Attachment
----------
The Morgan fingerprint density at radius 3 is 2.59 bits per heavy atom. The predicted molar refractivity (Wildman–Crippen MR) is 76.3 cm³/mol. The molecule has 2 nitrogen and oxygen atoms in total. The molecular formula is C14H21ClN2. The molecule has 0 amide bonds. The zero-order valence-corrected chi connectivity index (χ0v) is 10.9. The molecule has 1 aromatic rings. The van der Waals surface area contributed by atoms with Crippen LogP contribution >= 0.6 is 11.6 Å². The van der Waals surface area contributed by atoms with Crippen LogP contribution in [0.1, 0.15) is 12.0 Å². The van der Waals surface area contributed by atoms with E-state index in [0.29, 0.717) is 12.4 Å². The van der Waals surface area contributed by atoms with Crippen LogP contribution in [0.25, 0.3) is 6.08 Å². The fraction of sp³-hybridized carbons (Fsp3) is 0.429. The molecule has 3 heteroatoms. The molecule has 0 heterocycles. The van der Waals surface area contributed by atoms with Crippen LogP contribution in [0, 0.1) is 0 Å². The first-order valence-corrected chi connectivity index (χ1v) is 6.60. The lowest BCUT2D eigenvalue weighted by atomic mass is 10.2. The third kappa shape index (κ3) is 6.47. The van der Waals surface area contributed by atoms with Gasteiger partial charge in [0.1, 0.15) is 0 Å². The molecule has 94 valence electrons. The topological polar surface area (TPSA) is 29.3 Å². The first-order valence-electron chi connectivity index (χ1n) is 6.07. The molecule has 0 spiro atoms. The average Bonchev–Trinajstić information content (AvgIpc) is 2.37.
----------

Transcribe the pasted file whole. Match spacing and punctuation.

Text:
The Morgan fingerprint density at radius 3 is 2.59 bits per heavy atom. The predicted molar refractivity (Wildman–Crippen MR) is 76.3 cm³/mol. The molecule has 2 nitrogen and oxygen atoms in total. The molecular formula is C14H21ClN2. The molecule has 0 amide bonds. The zero-order valence-corrected chi connectivity index (χ0v) is 10.9. The molecule has 1 aromatic rings. The van der Waals surface area contributed by atoms with Crippen LogP contribution >= 0.6 is 11.6 Å². The van der Waals surface area contributed by atoms with Crippen LogP contribution in [0.1, 0.15) is 12.0 Å². The van der Waals surface area contributed by atoms with E-state index in [0.29, 0.717) is 12.4 Å². The van der Waals surface area contributed by atoms with Crippen LogP contribution in [0.25, 0.3) is 6.08 Å². The fraction of sp³-hybridized carbons (Fsp3) is 0.429. The molecule has 3 heteroatoms. The molecule has 0 heterocycles. The van der Waals surface area contributed by atoms with Crippen LogP contribution in [0, 0.1) is 0 Å². The first-order valence-corrected chi connectivity index (χ1v) is 6.60. The lowest BCUT2D eigenvalue weighted by atomic mass is 10.2. The third kappa shape index (κ3) is 6.47. The van der Waals surface area contributed by atoms with Gasteiger partial charge in [0.1, 0.15) is 0 Å². The molecule has 94 valence electrons. The topological polar surface area (TPSA) is 29.3 Å². The first-order valence-electron chi connectivity index (χ1n) is 6.07. The molecule has 0 spiro atoms. The average Bonchev–Trinajstić information content (AvgIpc) is 2.37.